Timor-Leste’s annual Peace Jam conference, supported by ChildFund in partnership with local partner Ba Futuru, promotes a more peaceful and inclusive future – built and shaped by youth.
Estagio, 21, is a member of a youth organisation in Lautem Municipality. He says violence between martial arts groups is a huge issue for young people in his community.
“Lots of my friends are involved in fighting and are getting in trouble and destroying their future,” he says.
Earlier this year, Estagio attended Peace Jam with 120 other young people from youth groups and high schools across Timor-Leste. The two-day conference – spearheaded by young people – focused on creating and promoting peace. This year’s theme was Innovative Youths: Youths that inspire other youth in peacemaking.
Estagio participated in trainings and workshops, learning valuable skills through hands-on activities focused on positive and constructive ways of dealing with conflict. He also had the opportunity to share his experiences and suggest ideas to deescalate disputes, change attitudes and reduce violence his community.
Estagio says he has greatly benefited from attending Peace Jam. The experience has helped him identify new ways of managing stressful situations and improved his conflict resolution skills. “I learnt the true meaning of peace, why it is important and how to create it. I want to share my knowledge and let my friends know there are better ways to handle arguments,” he says.
“Peace Jam is very important for young people because it teaches us how to become more organised with our lives and how to become good citizens. It also shows us we can become changemakers and positive role models to inspire others and encourage peace.”
Timor-Leste has one of the youngest populations in the world, with 74% below the age of 35. Young people, therefore, have the potential and collective power to drive positive action and build a more harmonious society and safer future for all.
Ana, 20, is a member of Inspiring Youth Changemakers in Lautem Municipality. Like Estagio, Ana left the conference with a renewed sense of purpose and hope for a more peaceful future. Hearing stories from other young people who believe peace is possible inspired Ana and sparked her desire to become a positive influence in her community.
“I plan to make some changes in my villages, such as leading youth to make or do something benefitting the whole community,” Ana says.
In a rural community in Timor-Leste, mother-of-six Sidonia is planting seeds for change. As part of a growing woman-led movement focused on building a resilient future through farming, Sidonia is cultivating her own crops to protect her family’s nutrition and livelihood. And she is on a mission to empower more women in her close-knit community in Lautem Municipality to do the same.
“I really want to encourage more women to get involved in this farming group and start cultivating their own food because our land is very fertile,” she says. “We shouldn’t be consuming imported products all the time as they contain harmful chemicals.”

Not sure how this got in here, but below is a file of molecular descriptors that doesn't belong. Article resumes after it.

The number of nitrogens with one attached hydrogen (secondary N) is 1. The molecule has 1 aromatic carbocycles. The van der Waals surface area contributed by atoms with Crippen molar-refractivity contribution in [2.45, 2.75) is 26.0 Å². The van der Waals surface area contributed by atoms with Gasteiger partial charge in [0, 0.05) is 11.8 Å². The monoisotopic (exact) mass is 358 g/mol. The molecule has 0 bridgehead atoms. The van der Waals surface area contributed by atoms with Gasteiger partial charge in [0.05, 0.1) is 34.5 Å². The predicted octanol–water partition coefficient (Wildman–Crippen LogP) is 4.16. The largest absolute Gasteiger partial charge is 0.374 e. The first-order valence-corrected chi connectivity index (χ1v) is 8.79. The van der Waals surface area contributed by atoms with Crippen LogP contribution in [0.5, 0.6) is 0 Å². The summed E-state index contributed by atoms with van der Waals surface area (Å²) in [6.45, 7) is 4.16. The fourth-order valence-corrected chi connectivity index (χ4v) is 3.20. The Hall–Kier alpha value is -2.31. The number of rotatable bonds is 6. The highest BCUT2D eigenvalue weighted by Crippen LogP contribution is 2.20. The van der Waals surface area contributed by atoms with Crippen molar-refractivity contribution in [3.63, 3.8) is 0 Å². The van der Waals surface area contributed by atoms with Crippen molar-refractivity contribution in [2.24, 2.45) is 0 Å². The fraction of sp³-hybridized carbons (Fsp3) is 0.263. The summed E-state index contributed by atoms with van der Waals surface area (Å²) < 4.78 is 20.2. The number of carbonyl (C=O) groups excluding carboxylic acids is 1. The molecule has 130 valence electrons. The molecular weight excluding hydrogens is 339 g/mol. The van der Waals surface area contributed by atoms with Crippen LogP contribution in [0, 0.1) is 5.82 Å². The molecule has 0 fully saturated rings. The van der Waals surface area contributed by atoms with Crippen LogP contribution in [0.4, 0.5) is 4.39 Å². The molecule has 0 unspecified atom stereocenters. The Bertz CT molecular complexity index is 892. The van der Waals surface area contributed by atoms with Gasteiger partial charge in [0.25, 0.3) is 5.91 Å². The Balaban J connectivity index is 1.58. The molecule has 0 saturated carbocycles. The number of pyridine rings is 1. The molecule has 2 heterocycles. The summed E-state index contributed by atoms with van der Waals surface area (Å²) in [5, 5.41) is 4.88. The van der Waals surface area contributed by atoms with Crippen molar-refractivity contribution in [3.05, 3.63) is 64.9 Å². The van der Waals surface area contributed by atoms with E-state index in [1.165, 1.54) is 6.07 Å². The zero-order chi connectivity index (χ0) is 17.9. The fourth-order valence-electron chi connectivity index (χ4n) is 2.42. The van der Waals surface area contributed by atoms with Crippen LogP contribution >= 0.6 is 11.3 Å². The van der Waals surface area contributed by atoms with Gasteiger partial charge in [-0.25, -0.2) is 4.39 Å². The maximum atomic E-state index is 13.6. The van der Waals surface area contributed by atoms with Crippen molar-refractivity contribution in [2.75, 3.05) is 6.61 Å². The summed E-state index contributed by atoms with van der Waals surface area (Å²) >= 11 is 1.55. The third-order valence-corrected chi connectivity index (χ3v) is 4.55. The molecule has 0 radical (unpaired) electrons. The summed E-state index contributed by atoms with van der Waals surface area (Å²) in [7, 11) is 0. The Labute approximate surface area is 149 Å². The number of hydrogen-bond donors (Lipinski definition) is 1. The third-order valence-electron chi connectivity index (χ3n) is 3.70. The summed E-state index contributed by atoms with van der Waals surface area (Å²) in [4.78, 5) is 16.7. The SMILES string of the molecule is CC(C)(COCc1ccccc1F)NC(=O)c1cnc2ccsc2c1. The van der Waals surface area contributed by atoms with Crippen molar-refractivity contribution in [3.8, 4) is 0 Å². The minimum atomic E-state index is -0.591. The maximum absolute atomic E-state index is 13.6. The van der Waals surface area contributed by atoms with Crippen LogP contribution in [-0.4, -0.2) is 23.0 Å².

Located in a remote, mountainous region, Sidonia’s community is vulnerable to the effects of climate change including drought, earthquakes, flash flooding, and storms. In her community and many others across Timor-Leste, agricultural productivity has in the past been low and many families often face food scarcity. More than 70 per centof the population of Timor-Leste depend on rain-fed agriculture as a main source of income.
ChildFund Timor-Leste is working with its local partners to support Sidonia and other women in her community to grow nutritious vegetable farms that are adaptable to the impacts of climate change. ChildFund provided training and all the essential tools and resources, including vegetable seeds, water tanks, ladders, and plastic tunnels, needed to become a successful farmer. Through the project, Sidonia learnt how to grow a range of vegetables, including green mustard, cabbage, onions, lettuces, eggplant, and spinach.
I really want to encourage more women to get involved in this farming group and start cultivating their own food because our land is very fertile. We shouldn’t be consuming imported products all the time as they contain harmful chemicals.
But Sidonia’s farm is providing more than just healthy, nourishing food for her and her children; a surplus of crops is helping to sustain her household financially, specifically the costs of sending her children to school. As part of her training, Sidonia learnt how to best monetise her harvest to generate extra income. “I plant the vegetables mostly for my family’s daily consumption, but if we have more than enough we usually sell them to earn some money,” she says. “The crop results are always great, and we have harvested many times.”
Sidonia says her newfound sisterhood of farmers is helping to bolster the wider community. “When we sell the vegetables to other people, even to our neighbours, it means we are contributing to the local economy.”
Sidonia is a passionate farmer and inspiring leader, spearheading positive and sustainable change in her community. She hopes that more women can create their own farming groups and learn more about the benefits of growing local, nutritious food. “After all,” she says, “we women are keyholders in the family because we prepare the food.”